Night sweats, or hyperhidrosis, is a condition in which a person sweats excessively while they are asleep. These episodes often occur during the menopausal transition and are closely related with hot flashes, which affect many menopausal women on a daily basis. Recent findings have found several possible causes of night sweats.
Common Causes of Night Sweats
Night sweats are most commonly caused either due to menopause or a genetic tendency. Menopausal night sweats occur because of an imbalance in hormonal levels. Women over 40 may suffer regularly from a range of menopausal symptoms due to this imbalance. These can range from depression and anxiety to incontinence and night sweats. Night sweats are a common result of hormonal imbalance during pregnancy and menopause.
Other Causes of Night Sweats
Anti-depressants and Night Sweats:
The chance of someone who is taking anti-depressants suffering from night sweats as a side effect is 8 - 22%.
Menopause is the most common reason for night sweats among women over the age of 40, but other factors have been identified as possible - but less common - causes of the condition.
Infections. Sufferers of tuberculosis may experience night sweats as a side effect. Tuberculosis isn't the only bacterial infection linked to this condition, and others such as abcesses, osteomyelitis, and endocarditis may all cause night sweats.
Idiopathic hyperhydrosis. This condition causes the human body to sweat excessively without identifiable cause. It is often genetic.
Medications. Certain medications can cause night sweats in some people, and anti-depressants are the most common drug to cause this. Other drugs can also cause night sweats, such as aspirin.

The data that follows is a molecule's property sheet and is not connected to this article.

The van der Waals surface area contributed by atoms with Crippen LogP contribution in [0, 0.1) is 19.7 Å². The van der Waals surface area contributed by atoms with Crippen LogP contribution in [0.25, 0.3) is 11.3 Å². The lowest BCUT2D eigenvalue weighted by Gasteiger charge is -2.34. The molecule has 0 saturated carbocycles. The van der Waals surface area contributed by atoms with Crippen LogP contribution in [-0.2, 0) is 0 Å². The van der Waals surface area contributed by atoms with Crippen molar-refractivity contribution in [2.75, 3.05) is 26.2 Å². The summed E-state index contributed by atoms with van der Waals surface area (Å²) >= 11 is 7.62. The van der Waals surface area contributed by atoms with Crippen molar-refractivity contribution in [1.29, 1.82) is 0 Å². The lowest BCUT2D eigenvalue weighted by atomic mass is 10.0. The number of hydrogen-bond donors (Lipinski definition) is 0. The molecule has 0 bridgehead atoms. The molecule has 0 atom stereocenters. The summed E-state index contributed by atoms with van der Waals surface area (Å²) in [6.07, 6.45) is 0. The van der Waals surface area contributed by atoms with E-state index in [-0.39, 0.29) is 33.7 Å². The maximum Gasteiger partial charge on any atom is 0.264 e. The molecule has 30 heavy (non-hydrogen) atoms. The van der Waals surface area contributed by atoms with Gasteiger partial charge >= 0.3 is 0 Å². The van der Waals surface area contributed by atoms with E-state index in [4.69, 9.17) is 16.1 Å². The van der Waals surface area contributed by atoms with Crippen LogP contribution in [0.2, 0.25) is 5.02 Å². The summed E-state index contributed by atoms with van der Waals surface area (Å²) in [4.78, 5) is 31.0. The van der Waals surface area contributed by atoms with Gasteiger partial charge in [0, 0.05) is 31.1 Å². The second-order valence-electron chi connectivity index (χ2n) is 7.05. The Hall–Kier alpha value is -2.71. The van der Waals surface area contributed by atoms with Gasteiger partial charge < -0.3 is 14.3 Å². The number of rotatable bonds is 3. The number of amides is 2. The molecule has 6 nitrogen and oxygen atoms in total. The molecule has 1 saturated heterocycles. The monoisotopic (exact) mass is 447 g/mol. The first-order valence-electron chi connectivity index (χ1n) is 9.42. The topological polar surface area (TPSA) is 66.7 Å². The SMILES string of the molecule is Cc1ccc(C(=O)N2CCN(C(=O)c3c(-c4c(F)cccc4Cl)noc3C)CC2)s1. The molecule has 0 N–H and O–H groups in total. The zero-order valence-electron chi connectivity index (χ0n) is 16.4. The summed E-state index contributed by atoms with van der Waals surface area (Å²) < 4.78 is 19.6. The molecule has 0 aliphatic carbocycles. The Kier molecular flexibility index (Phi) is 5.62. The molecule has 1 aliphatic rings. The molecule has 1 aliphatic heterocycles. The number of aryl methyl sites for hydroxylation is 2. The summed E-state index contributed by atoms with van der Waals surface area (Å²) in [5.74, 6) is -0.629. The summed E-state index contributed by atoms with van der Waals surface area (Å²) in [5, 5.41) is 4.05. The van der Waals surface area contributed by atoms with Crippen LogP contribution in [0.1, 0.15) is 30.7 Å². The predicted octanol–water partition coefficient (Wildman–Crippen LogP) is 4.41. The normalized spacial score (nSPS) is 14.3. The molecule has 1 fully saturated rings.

Treatments for Night Sweats
There are many methods which can be tried to relieve the symptoms of night sweats, ranging from keeping cold water at hand to the use of moisture-wicking nightwear. More drastic methods, such as hormone replacement therapy (HRT), are also possible treatment options for night sweats.
There are many simple ways of easing night sweats, such as lowering the temperature of your sleeping environment by using a fan or air conditioning. Avoiding spicy foods and caffeine before bedtime may also ease night sweats for many sufferers. Talk to your doctor about more treatment options available.
- The National Institute of Health. "Signs of the Menopausal Transition" www.nih.gov
- Boston Women's Health Collective. "Hot Flashes, Night Sweats and Sleep Disturbances". Our Bodies, Ourselves, 2006.
- Von Muhlen, DG, et al. "A community-based study of menopause symptoms and estrogen replacement in older women". Maturitas. Sept 1995; 22(2):71-8.